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Don't Designate An "Inexpert" Expert - Part Three

by Brian Chase

As Featured in the July 2011 Issue of "Advocate"

Part 3

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Handling "Hybrid" Expert Issues

Not withstanding the guidance in Schreiber, little authority exists concerning how to designate "hybrid" experts, i.e., experts who may have fonned initial "percipient" expert opinions unrelated to the litigation, but who are later requested by a party to offer further or additional opinions at trial based on additional evidence not initially available to the nonretained expert. Obviowly, where any such expert is requested by a party to "form and express opinions" at trial beyond those percipient opinions previous1y reached independently, the expert might be considered "converted" to "retained" status. An appropriate expert declaration must then be prepared, and the expert must be furnished for depo,ition. (C.C.P., § 2034.260 (b).)

The recent case Easterby v. Clark (2009) 171 CaI.App.4th 772 [90 Cal.Rptr.3d 81] offers some instruction on this issue. The treating surgeon, identified as a nonretained expert. was shown some medical records by the defense while on the stand during trial and was asked for opinion on those records. The trial court granted the defense's motion to exclude that, and all of, his testimony. On appeal, the defense argued that the surgeon had been morphed into a "retained" expert. The court of appeal, at pages 782-783, rejected that argument. The Court noted that the opinions formed by the surgeon were primarily based upon what he learned during treatment of the patient, and not based solely on information provided by a litigant in preparation for or at the trial. Because the additional information was nothing more than an attempt to change the convincing weight of the opinions, it did not "'morph" the surgeon into a retained expert.

However, there are instances where opinion testimony from nonretained experts which goes beyond the percipient opinions formed is essential to proof of a critical issue at trial, but the nonretained expert cannot be "retained" by the party seeking to produce the evidence. Our firm has encountered this dilemma with forensic pathologists and building inspectors, for example, who by virtue of their public job duties and exposure to fresh evidence, were uniquely qua1ified to form opinions on one or more expert issues critical to the case, but did not possess all of the evidence supportive of their opinions. In these instances, we have identified these experts as "retained," and complied with the declaration requirements, even though the expert has not actually been retained. Upon receipt of a notice ofdeposition of the retained expert, we serve a subpoena on the expert to appear and the date and time set for his or her expert deposition to ensure compliance with C.C.P., § 2034.460.

No provision of section 2034.260 (c) precludes properly handling hybrid experts in this fashion. C.C.P., § 2034.260(c) (3) doe, not require the attorney's declaration to state that the expert has agreed to be "retained," but only that (s)he "has agreed to testifY at trial."

The Narrative Statement

Once an expert has been designated as retained (mandatorily inclusive of parties and their employees), an expert declaration fully compliant with section 2034.260(c)(I-5) is mandatory.

It is an understatement that such declarations must be prepared meticulously and with due care. The most common, and potentially most damaging, errors in expert declarations lie in counsel's failure to properly provide a "narrative statement of the general substance the expert is expected to give." The second most common error is the failure to list both of the expert's hourly rates for deposition and for consultation.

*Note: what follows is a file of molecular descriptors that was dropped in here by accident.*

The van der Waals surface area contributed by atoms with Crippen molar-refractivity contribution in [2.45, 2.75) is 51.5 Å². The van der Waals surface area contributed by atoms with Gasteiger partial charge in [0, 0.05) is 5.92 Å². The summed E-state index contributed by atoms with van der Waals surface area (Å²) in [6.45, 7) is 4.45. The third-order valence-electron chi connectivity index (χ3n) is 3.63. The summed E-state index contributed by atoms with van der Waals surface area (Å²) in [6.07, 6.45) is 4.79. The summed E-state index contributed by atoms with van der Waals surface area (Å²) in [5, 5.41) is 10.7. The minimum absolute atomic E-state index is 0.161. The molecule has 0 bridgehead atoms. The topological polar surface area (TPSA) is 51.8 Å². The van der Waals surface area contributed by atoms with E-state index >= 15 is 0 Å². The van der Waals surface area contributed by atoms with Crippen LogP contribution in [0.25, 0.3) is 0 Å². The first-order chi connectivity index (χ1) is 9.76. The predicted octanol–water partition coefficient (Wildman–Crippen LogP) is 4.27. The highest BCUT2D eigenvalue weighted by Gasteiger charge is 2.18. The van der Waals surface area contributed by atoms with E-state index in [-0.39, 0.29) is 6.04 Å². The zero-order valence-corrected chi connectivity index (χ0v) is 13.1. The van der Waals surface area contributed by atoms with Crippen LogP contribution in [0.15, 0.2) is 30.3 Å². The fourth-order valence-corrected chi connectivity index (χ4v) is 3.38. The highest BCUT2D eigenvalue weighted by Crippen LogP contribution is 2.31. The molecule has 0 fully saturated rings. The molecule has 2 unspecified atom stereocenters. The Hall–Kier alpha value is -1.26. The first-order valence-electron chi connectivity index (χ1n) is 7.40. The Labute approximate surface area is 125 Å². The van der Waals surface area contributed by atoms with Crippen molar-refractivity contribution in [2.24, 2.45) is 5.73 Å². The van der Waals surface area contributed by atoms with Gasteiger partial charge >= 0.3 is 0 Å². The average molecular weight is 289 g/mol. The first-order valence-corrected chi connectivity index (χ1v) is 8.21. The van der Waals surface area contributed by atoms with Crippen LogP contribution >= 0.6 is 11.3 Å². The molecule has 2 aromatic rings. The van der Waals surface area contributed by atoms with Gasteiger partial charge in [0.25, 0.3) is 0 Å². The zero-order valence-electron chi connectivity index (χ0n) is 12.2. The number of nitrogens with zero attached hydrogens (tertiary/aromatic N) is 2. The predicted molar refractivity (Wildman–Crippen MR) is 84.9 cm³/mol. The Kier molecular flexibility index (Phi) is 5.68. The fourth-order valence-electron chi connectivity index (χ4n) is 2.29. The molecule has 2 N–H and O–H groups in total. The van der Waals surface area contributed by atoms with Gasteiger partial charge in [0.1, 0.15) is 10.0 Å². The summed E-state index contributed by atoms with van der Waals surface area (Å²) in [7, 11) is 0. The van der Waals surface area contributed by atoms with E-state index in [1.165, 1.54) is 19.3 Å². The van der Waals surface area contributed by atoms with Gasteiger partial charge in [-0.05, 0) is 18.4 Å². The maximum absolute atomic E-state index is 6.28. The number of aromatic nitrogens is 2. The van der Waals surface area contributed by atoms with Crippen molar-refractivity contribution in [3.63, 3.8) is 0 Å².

Of these, mishandling of the "narrative statement of the general substance the expert is expected to give" can be catastrophic to the case. A retained expert's opinion testimony at trial is not permitted to exceed the scope of the description of the "narrative statement of the general substance the expert is expected to give," and is properly excluded on the motion of an adverse party. (Bonds v. Roy, supra.)

Prior to Bonds, courts permitted parties' experts to testify at trial broadly, frequently beyond the subject matter areas set forth in the expert witness declarations, regardless of their incompleteness and/or inaccuracies. (See, e.g., Castaneda v. Bornstein (1995) 36 Cal.App.4th 1818 [43 Cal.Rptr.2d 10], Martinez v. City of Poway (1993) 12 Cal.App.4th 425 [15 Cal.Rptr.2d 644.]) In Bonds, however, the Supreme Court overruled these prior decisions and expressly held that an expert witness may not offer expert opinion testimony at trial in subject matter areas which were not adequately disclosed within the "narrative statement of the general substance of the testimony that the expert is expected to give" portion of the expert witness declaration required by section 2034(f)(2)(B). (Bonds, supra, 20 Cal.4th at 148-149.)

Some practitioners, particularly in medical-negligence cases, have reacted to Bonds by offering as little information as possib1e in their "narrative statement of the general substance the expert is expected to give." These types of designations typically state that "this expert is expected to testify as to liability, causation and damages." No case has yet addressed whether such any abridged narrative statement constitutes a sufficient disclosure under section 2034.260(c) (2). Such a deliberately and nonspecific abbreviated narrative, particularly in a factually complex case, can make it very difficult, if not impossible, for an adverse party to decide whether (s)he requires additional expert testimony in a supplemental designation.

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